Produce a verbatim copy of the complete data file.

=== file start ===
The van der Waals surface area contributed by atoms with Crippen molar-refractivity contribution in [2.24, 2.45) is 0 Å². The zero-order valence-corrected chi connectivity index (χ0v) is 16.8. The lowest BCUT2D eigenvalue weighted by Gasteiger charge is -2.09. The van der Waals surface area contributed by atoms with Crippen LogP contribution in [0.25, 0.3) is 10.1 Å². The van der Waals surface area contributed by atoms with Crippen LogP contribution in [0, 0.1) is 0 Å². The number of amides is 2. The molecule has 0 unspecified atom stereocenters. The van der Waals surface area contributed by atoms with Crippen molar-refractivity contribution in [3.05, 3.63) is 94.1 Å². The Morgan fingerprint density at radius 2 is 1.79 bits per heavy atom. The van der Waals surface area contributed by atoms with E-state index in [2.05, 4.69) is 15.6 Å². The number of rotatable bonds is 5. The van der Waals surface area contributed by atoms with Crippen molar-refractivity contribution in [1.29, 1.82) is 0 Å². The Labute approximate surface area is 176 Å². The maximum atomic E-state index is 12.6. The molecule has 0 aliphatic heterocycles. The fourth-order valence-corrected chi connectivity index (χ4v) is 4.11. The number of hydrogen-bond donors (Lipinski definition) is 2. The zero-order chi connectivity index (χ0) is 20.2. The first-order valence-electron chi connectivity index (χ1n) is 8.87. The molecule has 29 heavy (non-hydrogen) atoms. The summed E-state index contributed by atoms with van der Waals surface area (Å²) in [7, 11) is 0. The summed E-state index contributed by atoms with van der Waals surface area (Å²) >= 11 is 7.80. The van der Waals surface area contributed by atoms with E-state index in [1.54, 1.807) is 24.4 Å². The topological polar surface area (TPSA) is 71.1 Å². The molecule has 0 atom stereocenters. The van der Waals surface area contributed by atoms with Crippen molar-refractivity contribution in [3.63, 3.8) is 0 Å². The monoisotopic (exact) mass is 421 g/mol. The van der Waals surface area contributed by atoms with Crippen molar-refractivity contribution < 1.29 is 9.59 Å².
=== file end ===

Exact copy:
The van der Waals surface area contributed by atoms with Crippen molar-refractivity contribution in [2.24, 2.45) is 0 Å². The zero-order valence-corrected chi connectivity index (χ0v) is 16.8. The lowest BCUT2D eigenvalue weighted by Gasteiger charge is -2.09. The van der Waals surface area contributed by atoms with Crippen LogP contribution in [0.25, 0.3) is 10.1 Å². The van der Waals surface area contributed by atoms with Crippen LogP contribution in [0, 0.1) is 0 Å². The number of amides is 2. The molecule has 0 unspecified atom stereocenters. The van der Waals surface area contributed by atoms with Crippen molar-refractivity contribution in [3.05, 3.63) is 94.1 Å². The Morgan fingerprint density at radius 2 is 1.79 bits per heavy atom. The van der Waals surface area contributed by atoms with E-state index in [2.05, 4.69) is 15.6 Å². The number of rotatable bonds is 5. The van der Waals surface area contributed by atoms with Crippen molar-refractivity contribution in [1.29, 1.82) is 0 Å². The Labute approximate surface area is 176 Å². The maximum atomic E-state index is 12.6. The molecule has 0 aliphatic heterocycles. The fourth-order valence-corrected chi connectivity index (χ4v) is 4.11. The number of hydrogen-bond donors (Lipinski definition) is 2. The zero-order chi connectivity index (χ0) is 20.2. The first-order valence-electron chi connectivity index (χ1n) is 8.87. The molecule has 29 heavy (non-hydrogen) atoms. The summed E-state index contributed by atoms with van der Waals surface area (Å²) in [7, 11) is 0. The summed E-state index contributed by atoms with van der Waals surface area (Å²) >= 11 is 7.80. The van der Waals surface area contributed by atoms with E-state index in [1.54, 1.807) is 24.4 Å². The topological polar surface area (TPSA) is 71.1 Å². The molecule has 0 atom stereocenters. The van der Waals surface area contributed by atoms with Crippen molar-refractivity contribution in [3.63, 3.8) is 0 Å². The monoisotopic (exact) mass is 421 g/mol. The van der Waals surface area contributed by atoms with Crippen molar-refractivity contribution < 1.29 is 9.59 Å².